They have done their work in designing a vest that dissipates the crash energy (up to 8 tonnes in force).
    This one.

    The design is very appealing. The coverage area seemed a little small, however, in the photos on the model. I hope this was just a fit issue.



  10. #10
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    Sooo... how do we find out the specs for purchasing this new vest? I have done a quick search, and found the doctor's website, but no commercial sites for it.

    Think I will fire off a quick email.
    Blugal

    You never know what kind of obsessive compulsive crazy person you are until another person imitates your behaviour at a three-day. --Gry2Yng



  11. #11
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    The doctor's website -- Dr. Peter Panzenböck -- doesn't have any info on the Reiterprotektor. It's actually a bit strange, featuring sections like 'celebrity photo gallery' and a video of Sigfried & Roy.

    There's some contact info here.



  12. #12
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    Some elaboration, from later on in the report, which can be viewed in its entirety at http://www.fei.org/sites/default/fil...19.02.2010.pdf. I haven't read the report thoroughly, but it looks very interesting, and **seems** to have **some** data regarding concepts that we have been discussing anecdotally. I do note that there apparently was no U.S.A. rep. at this meeting, which is interesting in and of itself. I don't know if U.S. data were included.

    The report states in discussing goals for the next 5 years that "[t]he goal is not to achieve zero falls but an acceptable and accepted level of risk." There is then a table that shows the number of falls (compared to number of starters) over the last 5 years, and the aspiration for the next 5 years, which is to reduce the proportion of falls by 20% at 4* and by 10% at 1*-3*. "Falls" is defined as "unseated riders and horse falls and within horse falls - rotational falls."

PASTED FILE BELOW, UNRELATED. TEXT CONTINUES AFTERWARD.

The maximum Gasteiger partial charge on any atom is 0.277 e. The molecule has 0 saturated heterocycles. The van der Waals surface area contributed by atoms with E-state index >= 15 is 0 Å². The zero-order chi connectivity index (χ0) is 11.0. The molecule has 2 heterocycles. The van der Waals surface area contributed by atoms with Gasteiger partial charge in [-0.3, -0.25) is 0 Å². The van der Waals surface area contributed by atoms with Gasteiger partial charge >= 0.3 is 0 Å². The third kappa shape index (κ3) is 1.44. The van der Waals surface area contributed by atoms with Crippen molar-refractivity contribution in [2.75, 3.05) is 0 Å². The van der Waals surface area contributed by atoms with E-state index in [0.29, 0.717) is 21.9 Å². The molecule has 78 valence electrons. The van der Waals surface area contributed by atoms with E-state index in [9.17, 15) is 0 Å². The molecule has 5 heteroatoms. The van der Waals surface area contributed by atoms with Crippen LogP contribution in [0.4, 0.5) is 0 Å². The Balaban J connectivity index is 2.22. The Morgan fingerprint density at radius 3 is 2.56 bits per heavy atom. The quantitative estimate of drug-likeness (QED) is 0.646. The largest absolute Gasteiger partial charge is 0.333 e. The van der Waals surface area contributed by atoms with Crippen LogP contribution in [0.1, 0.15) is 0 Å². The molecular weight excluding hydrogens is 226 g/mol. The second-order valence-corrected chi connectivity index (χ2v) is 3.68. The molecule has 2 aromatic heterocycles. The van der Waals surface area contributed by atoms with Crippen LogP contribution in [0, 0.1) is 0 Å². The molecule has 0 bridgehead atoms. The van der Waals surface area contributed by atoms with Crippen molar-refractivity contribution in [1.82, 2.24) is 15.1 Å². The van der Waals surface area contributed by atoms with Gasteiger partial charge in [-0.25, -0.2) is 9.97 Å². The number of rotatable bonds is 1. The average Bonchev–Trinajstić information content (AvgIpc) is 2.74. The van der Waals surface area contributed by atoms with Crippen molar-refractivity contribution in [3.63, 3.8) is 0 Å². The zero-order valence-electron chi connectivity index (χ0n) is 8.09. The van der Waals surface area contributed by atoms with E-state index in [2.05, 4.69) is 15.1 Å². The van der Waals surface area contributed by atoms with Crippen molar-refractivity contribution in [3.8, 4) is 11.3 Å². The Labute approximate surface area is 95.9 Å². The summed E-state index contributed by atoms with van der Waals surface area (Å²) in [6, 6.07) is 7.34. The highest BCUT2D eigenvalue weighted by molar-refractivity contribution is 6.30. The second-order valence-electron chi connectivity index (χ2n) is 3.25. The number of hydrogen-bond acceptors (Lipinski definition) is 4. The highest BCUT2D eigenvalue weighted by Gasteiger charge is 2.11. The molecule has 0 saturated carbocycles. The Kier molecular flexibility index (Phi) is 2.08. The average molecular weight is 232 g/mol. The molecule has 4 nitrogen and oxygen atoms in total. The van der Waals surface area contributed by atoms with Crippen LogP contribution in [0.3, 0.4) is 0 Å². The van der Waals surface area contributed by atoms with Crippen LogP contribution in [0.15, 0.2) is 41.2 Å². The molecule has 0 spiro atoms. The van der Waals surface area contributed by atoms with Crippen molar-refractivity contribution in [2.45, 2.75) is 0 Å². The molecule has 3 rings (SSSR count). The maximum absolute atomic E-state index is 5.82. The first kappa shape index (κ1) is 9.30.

Very interesting to me that 1 out of every 6 starters at 4* had a fall from 2004 to 2008, and the goal is to reduce it to 1 out of 8 over the next 5 years. Does not seem like a very lofty aspiration to me. At 1*, 1 out of 23 starters had a fall from 04 to 08, and the goal is to reduce it to 1 out of 26. Again, it does not seem like the FEI is seeking a lot of improvement over the course of five years.

    The data for horse falls are a little better -- e.g., 1/16 at 4* for 2004-2008, with a goal of 1/21 over the next 5 years. But that is still at least 1-2 horse falls at each competition -- way too high, in my view.

    In particular, it is somewhat disconcerting that a total fall ratio of 1/8 and horse fall ratio of 1/21 at 4* -- the most visible part of the sport to the outside world -- would be regarded as "acceptable," particularly if there is no effort to focus on and more dramatically reduce the incidence of rotational falls and other more catastrophic falls. I would worry, for example, if the total number of falls were to be reduced according to the goals, but the number of rotational and catastrophic falls stayed the same, with the result that the FEI declared victory by hitting its "benchmark" of "acceptable" number of falls.




    Quote Originally Posted by JER View Post
    The FEI used to have a section of their website devoted to 'eventing safety'. On their quasi-new and still very not au courant website, the FEI is now using the term 'Risk Management

    And this transition is defined for us:



    Thoughts on this, anyone?
    Last edited by JAM; Mar. 8, 2010 at 06:01 PM. Reason: Add info.